Simultaneously, the hospital’s Infection Prevention and Pharmacy departments implemented an antimicrobial stewardship program (ASP). This program engaged both clinicians and hospital leadership such as the CEO, CMO, infectious disease physicians, and managers from departments of quality, lab, nursing, and education. The ASP staff reviewed charts for duplication of antimicrobials and de-escalation when appropriate. The use of order sets with appropriate antibiotics for diagnoses such as sepsis, community-acquired pneumonia, and UTI was encouraged for emergency department use as well as for admission orders.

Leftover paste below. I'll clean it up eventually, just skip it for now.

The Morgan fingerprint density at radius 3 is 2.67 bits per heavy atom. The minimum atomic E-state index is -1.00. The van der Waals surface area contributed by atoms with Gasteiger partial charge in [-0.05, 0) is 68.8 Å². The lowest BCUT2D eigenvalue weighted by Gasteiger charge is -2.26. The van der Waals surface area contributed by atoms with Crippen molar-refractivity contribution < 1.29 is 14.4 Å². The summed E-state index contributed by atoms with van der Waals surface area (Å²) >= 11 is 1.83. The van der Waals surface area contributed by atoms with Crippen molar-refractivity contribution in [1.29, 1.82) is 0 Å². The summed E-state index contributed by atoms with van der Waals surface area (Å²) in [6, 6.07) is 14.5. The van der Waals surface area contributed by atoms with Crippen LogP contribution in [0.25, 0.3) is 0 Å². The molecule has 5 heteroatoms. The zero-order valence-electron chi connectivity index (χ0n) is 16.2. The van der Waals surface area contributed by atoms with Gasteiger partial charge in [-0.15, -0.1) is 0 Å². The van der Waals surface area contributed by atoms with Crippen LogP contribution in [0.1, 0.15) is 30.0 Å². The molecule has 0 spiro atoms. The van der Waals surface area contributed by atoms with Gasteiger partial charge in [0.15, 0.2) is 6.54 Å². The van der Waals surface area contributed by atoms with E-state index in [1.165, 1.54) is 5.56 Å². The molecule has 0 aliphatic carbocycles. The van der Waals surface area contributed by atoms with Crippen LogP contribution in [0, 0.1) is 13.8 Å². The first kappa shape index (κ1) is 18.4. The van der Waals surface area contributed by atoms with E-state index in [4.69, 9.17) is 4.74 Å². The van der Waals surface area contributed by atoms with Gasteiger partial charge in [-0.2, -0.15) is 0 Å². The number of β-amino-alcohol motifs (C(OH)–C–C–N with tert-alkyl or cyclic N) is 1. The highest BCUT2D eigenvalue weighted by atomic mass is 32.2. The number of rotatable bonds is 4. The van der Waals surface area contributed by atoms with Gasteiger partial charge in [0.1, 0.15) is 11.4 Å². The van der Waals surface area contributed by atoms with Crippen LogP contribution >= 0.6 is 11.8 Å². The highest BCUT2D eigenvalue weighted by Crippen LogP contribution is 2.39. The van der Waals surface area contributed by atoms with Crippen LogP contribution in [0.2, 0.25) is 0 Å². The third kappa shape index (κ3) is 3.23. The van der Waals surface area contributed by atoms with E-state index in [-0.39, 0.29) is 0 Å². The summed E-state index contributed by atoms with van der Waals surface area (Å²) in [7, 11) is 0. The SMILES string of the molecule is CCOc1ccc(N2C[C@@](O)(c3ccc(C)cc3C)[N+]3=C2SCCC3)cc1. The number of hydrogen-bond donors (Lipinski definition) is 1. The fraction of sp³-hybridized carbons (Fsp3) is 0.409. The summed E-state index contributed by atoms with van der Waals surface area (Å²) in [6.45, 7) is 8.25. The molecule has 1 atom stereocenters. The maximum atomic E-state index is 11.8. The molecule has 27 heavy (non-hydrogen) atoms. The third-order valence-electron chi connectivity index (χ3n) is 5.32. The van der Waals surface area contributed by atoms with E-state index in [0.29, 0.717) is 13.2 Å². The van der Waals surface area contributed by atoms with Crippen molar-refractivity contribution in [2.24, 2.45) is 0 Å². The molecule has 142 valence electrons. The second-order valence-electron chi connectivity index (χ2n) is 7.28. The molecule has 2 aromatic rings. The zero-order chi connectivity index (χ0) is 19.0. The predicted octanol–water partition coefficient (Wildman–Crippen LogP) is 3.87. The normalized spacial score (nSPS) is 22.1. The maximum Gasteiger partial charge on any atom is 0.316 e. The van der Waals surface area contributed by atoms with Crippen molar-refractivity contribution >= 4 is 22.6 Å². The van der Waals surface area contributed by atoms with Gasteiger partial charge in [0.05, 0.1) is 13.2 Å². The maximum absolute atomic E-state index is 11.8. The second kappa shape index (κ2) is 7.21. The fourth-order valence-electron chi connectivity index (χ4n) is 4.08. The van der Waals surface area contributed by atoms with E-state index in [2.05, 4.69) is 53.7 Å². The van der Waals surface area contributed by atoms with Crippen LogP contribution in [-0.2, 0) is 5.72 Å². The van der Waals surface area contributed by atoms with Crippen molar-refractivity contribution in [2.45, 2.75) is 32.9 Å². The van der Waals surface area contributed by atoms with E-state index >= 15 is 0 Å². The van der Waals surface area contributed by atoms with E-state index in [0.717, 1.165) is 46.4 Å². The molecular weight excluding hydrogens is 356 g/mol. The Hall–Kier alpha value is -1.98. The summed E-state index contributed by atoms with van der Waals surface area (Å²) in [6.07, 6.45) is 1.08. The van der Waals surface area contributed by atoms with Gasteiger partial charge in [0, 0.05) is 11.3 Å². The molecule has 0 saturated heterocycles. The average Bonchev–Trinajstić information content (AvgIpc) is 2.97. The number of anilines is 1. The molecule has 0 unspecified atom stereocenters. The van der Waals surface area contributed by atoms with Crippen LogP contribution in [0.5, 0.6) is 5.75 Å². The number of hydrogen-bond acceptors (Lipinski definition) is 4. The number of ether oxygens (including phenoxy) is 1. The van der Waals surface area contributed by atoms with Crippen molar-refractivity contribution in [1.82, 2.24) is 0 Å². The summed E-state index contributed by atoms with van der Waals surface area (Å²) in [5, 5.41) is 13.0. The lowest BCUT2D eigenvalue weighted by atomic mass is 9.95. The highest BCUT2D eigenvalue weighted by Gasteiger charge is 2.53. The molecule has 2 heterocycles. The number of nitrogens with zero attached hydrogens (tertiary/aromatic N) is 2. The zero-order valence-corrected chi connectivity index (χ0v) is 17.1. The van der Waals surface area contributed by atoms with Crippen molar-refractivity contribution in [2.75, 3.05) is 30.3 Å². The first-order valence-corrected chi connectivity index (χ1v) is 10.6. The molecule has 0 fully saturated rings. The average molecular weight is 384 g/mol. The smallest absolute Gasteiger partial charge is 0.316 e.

The final component of the intervention involved changing contact precaution signs placed outside of CDI rooms and adding a weekly glove and gown compliance report to the safety calls. The new contact precaution signs emphasized strict adherence to the use of gowns and gloves, hand hygiene, and bleach disinfection of shared patient care items before use by another patient.

Through these efforts, my team and I were able to reduce our hospital’s expected number of CDIs to 55% less than predicted in 2016. We are delighted to report that for the first half of 2017, we had no cases of CDI at all.

For Mercy Health – St. Anne, administrative support, accountability, education, surveillance, lab reporting, adherence to proper contact precautions, antibiotic stewardship, and environmental cleaning were all the vital components of our successful CDI prevention strategy.